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Post Wish in one hand….

Monday April 24, 2006

One of the favorite offseason pasttimes is fantasizing about nonconference schedules. When the topic comes up most people end up with similar-sounding lists (Michigan, Texas, Oklahoma, Notre Dame, and on and on). Traditional powers, traditional settings.

I don’t get the appeal of Big 10 teams – I’ve seen plenty of them in Florida bowls lately. Personally, I’d like to see North Carolina and Army – two of the best settings in college sports and two programs with plenty of history (but unfortunately not much presence now). I always wonder why UNLV never makes the cut. Vegas, baby. Vegas.

The sad, unspoken reality of these what-if exercises is that most, if not all, of these dream matchups will never take place.

Now look over at basketball. UNC-Illinois. Duke-Texas. UCLA-Memphis. Kansas-Kentucky. UConn-LSU. Gonzaga-Michigan State. That was just this past season. UConn and Tennessee play almost annually in women’s hoops. Interesting, quality interconference games are so common in November and December in college basketball that they are taken for granted.

Why? Why does college basketball get a good look at who the really relevant teams are early in the season and football is in a situation where good matchups like Texas-Ohio State are the exception? It can be boiled down to a single point – losses are a killer in college football. Football rewards above all the undefeated record. Even giving some consideration to strength of schedule, there aren’t many seasons that will produce more than one or two undefeated teams in college football. If you’re in a major conference, that’ll get you into the national title game whether you schedule Ohio State or Savannah State. I don’t buy the Auburn 2004 example as a case where strength of schedule would have changed things. No one short of the 1985 Bears was going to leapfrog undefeated Oklahoma and USC teams. Who could have moved aside USC or Texas this past year?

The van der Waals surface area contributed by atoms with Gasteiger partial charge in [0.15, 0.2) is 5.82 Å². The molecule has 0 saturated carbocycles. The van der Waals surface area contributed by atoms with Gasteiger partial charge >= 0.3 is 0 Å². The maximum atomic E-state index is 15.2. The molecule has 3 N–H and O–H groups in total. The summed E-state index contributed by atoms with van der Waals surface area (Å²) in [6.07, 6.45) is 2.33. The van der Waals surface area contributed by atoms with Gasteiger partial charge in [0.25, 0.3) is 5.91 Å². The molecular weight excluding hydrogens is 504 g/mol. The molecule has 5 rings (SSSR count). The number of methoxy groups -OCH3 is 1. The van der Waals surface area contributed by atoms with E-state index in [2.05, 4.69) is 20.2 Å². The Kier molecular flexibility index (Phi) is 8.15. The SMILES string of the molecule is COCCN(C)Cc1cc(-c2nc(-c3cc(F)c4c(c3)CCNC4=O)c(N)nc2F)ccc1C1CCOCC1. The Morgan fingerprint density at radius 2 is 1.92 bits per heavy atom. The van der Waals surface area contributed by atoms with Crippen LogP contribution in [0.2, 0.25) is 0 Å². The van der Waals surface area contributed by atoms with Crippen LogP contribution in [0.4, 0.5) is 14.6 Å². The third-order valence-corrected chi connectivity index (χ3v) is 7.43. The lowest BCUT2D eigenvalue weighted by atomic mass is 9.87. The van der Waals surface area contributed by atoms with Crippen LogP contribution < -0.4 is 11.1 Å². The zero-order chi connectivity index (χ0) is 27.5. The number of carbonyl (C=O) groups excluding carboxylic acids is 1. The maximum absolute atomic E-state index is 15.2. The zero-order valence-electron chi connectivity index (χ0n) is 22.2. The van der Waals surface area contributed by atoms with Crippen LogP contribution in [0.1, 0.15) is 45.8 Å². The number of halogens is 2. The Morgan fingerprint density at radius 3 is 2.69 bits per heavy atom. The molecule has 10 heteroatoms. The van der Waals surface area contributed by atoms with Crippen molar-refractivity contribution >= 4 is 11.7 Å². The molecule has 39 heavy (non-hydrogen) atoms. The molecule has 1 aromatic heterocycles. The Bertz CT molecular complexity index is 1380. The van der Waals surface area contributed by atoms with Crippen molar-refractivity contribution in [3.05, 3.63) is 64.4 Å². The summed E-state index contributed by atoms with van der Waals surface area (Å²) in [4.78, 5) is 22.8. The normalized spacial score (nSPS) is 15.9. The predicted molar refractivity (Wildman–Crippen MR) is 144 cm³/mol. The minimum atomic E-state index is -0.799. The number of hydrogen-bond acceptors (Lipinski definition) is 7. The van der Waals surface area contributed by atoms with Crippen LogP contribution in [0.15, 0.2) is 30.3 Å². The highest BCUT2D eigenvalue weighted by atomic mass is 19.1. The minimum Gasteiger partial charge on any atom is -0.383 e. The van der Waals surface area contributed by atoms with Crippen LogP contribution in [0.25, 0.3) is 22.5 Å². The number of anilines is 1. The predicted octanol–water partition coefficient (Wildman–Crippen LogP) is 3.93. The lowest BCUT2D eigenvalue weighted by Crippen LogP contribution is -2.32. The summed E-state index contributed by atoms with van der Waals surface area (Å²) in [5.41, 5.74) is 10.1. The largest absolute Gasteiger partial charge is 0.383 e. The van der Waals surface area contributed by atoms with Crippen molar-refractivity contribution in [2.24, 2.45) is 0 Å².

To change that kind of inertia, you must change incentives. EDSBS has this exactly right. People (and organizations) do what will be rewarded, and you can’t really blame them for gaming the system. You can pout about it being unsporting or appeal to ego or manhood or whatever you’d like, but that doesn’t change the optimal way to approach the system, at least for a top SEC team.

Georgia’s response has been perfect: to get the schedule police off their back, they arrange to play Arizona State and Colorado. Recognizable names, power conferences, distance, some football credibility. But unless those programs take a major step forward, Georgia should be comfortably favored against both teams. Still gaming the system, and now they get a pat on the back for it.

Football ends up with the case of the regular season meaning almost everything but gets fewer interesting matchups as a result. Basketball has the opposite problem – Carolina can travel to Kentucky for a showdown between the two winningest programs in history, but the result doesn’t mean much more than poll and seeding position down the road.

Ideally, since we’re dreaming, how about a relegation-based method that’s used in European soccer leagues? Imagine a fluid “conference” of the best programs where Texas, USC, Ohio State, Georgia, and so on play every year as long as they remain good. Each year, the bottom few drop down and make room for up-and-coming programs from the next level. Teams would be allowed one rival game outside of the conference. Teams at any level would play among their peers, making for interesting games and competition down the line. Of course there are complexities that make such a system difficult, if not an impossibility, but it’s about as likely as a blossoming of great nonconference schedules under the current system of incentives.

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